"This is the first time in ten years that I have run a race like this," said Shannon. "When I got hurt I was told I wouldn't run again and I think for three weeks I believed them. I have a 4-year-old and a 2-year-old son, and I looked at my boys and I said 'no one is going to make a decision like that for me.'"

After teaching himself to run again by spending nearly three hours a day in the gym, Shannon was able to not only participate in multiple Warrior Games events but win the standing 800-meter distance race. Shannon stated that it's not just the physical preparation that helped him be successful but also his mental preparation.

"My biggest motto -- and I live by this and like to tell people this -- is 'I'm damaged; I'm not broken,'" said Shannon. "Really it's all in your mind. When I am out here, if I believe I can do it I feel like my body can do it."

Another first-time participant and member of the Navy Team, retired Fire Controlman 3rd Class Jason Reyes, was also successful during the track and field portion of the 2016 DoD Warrior Games. Reyes suffers from injuries sustained during a motorcycle accident while stationed aboard guided-missile cruiser USS Princeton (CG 59) four years ago. Reyes not only participated in the track and field events where he broke the male wheelchair 200-meter distance race record, but he will also participate in cycling and wheelchair basketball.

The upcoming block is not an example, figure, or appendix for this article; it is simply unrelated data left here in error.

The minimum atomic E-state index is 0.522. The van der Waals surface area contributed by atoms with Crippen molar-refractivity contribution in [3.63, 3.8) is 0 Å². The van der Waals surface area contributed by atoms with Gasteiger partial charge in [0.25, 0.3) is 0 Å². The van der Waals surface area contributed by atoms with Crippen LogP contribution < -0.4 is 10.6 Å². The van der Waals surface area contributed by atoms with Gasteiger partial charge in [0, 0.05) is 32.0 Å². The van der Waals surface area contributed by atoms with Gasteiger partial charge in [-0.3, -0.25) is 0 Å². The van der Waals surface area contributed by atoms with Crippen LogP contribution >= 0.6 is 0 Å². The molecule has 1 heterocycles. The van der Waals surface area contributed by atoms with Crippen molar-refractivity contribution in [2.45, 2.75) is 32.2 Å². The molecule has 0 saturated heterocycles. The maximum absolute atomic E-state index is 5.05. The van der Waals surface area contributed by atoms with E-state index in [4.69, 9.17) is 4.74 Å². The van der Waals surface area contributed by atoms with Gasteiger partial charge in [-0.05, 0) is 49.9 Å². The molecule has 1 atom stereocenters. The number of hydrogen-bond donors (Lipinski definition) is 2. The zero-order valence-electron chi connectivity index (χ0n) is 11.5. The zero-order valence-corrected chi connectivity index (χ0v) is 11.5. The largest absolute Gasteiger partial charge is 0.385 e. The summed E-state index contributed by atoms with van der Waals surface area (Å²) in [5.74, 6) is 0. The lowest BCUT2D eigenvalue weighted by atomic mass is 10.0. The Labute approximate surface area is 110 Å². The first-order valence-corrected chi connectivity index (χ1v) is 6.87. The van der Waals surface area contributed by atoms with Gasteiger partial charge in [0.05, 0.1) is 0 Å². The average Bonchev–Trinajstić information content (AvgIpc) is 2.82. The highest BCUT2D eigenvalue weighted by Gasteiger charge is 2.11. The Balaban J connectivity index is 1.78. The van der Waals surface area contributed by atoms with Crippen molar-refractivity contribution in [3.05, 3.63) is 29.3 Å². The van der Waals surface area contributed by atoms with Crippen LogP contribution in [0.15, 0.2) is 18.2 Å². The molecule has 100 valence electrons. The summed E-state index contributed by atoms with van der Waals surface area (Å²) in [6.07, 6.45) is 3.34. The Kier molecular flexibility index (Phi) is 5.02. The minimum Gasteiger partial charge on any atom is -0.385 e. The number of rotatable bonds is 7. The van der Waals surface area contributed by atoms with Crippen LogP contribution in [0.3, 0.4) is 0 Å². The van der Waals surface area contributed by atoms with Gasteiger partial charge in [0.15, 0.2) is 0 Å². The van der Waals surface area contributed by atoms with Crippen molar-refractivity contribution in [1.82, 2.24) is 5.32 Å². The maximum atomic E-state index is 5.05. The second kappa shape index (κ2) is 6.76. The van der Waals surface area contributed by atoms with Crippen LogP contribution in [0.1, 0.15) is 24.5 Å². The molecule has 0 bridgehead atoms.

Reyes has also been successful competing outside of the Warrior Games by playing with the San Diego Wolfpack wheelchair basketball team and competing in Wheelchair Motocross where he was ranked fourth in the world championships.

"I'm number eight in the world to ever backflip in a wheelchair," said Reyes. "I try to be very broad as to what I do; I'm very action-sport affiliated and the more aggressive the sport, the more fun I have. I'm an adrenaline junkie."

Reyes also offers his personal advice to those injured veterans looking to participate in events like the Warrior Games. He gives advice to any wounded veteran no matter what stage of recovery they are in or what rank they were in the military.

"Never stop; give it your all or give it none," said Reyes. "By giving it your all, it will bring everything together whether you are a professional or whether you are a beginner. You want to be one of the best, and to be one the best you have to give it your all and put in your time no matter what."

For more information, visit http://www.navy.mil/, http://www.facebook.com/usnavy/, or http://www.twitter.com/usnavy/.

For more information on the 2016 Department of Defense Warrior Games please visit http://warriorgames.dodlive.mil/.

2016 DoD Warrior Games
Athletes compete in track during the 2016 Department of Defense Warrior Games at the U.S. Military Academy in West Point, New York, June 16, 2016. DoD photo by Roger Wollenberg
June 16, 2016
Navy Social Media
Sign up for email updates To sign up for updates or to access your subscriber preferences, please click on the envelope icon in the page header above or click Subscribe to Navy News Service.